news & Things

Stop Collecting Children’s Personal Data, Says President Biden

08th Mar 2022

President Biden’s State of the Union address urges tech giants to strengthen privacy protections and to stop collecting personal data on children.


US president Joe Biden urges Congress to strengthen child safety practices online, such as on social media platforms, by instating new laws that ban digital platforms from displaying certain ads targeted at children.

He states it’s time to improve privacy protections, including increasing pressure of tech firms to cease collecting personal information on children.

With Facebook whistleblower Frances Haugen in attendance, the president said that social media platforms must be held accountable for the ‘national experiment’ they are conducting on children for profit.

The mental health crisis amongst young people has been exacerbated by social media platforms and the way their data has been used to keep them clicking, according to the Biden administration, and it’s not without significant repercussions.

Biden urged the congress to put pressure on digital platforms, by making them develop products with child safety features in mind from the very beginning and not just something tacked on at the end. This must be a prerequisite to ensure the health and safety of children.

“It’s time to strengthen privacy protections, ban targeted advertising at children, and demand tech companies stop collecting personal data on our children,”

US President Joe Biden


There are plans for The White House to request specific funding to research and develop ways to improve children’s online safety.

President Biden states he will be requesting $5 million in his 2023 budget to increase the research efforts on how social media negatively impacts user’s mental health, as well as the clinical and societal interventions the government may utilise to aid the affected.

The Department of Health and Human Services will be launching over the next year a, ‘National Center of Excellence on Social Media and Mental Illness’, in order to create and distribute new guidelines for how social media use can impact teens.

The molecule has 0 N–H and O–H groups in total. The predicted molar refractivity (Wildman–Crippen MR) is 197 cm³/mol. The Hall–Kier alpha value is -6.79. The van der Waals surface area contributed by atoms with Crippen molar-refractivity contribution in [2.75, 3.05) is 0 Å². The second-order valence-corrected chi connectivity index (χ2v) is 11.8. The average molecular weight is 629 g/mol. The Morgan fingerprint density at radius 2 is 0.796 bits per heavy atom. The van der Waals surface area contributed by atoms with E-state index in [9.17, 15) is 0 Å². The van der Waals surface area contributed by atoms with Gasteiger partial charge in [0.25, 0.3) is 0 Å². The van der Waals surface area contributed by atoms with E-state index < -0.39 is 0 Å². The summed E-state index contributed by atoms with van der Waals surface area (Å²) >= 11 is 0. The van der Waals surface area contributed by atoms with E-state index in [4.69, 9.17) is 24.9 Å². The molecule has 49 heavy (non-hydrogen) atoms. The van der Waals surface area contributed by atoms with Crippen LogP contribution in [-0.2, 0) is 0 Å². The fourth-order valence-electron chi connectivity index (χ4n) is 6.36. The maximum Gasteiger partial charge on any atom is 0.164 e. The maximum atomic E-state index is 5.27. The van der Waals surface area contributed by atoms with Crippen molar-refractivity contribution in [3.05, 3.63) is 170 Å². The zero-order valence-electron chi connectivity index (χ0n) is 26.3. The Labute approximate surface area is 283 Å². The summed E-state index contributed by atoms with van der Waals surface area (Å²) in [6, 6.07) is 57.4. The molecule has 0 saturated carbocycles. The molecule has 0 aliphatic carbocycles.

The takeaway from Biden’s statements is that there’s a pushback against the world’s tech giants and their increasingly pervasive products.

He’s not the first to speak out against it, as campaigners, parents and lawmakers have been arguing for a long time that social media sites, including platforms like YouTube, are designed to grab and keep attention and the content is fed to young people in order to hook them.

Internal papers, released by Haugen last year, revealed that Facebook was not only aware of the fact that up to 3 per cent of teenage girls experience anxiety, depression, or self-harm as a result of using Instagram, but they were still seeking to launch a teen-targeted version of the app despite knowing this.

Within the documents was also evidence showing the company was aware that about 12.5 per cent of its users (nearly 360 million people) indulged in compulsive usage of the social media platform, impacting their sleep, work or relationships.

A majority of users who’ve been surveyed by Facebook researchers reveal that they feel their compulsive behaviour is worse on Facebook than any other social media platform.

The documents showed a number of problems, such as:


  • loss of productivity when people stop completing tasks in their lives to check Facebook frequently
  • a loss of sleep when they stay up late scrolling through the app
  • the degradation of in-person relationships when people replace time together with time online

Speaking about Meta’s investment into its virtual metaverse environment, Ms Haugen said that it was “unconscionable” while the firm’s own documents state that “there need to be more resources on very basic safety systems”.

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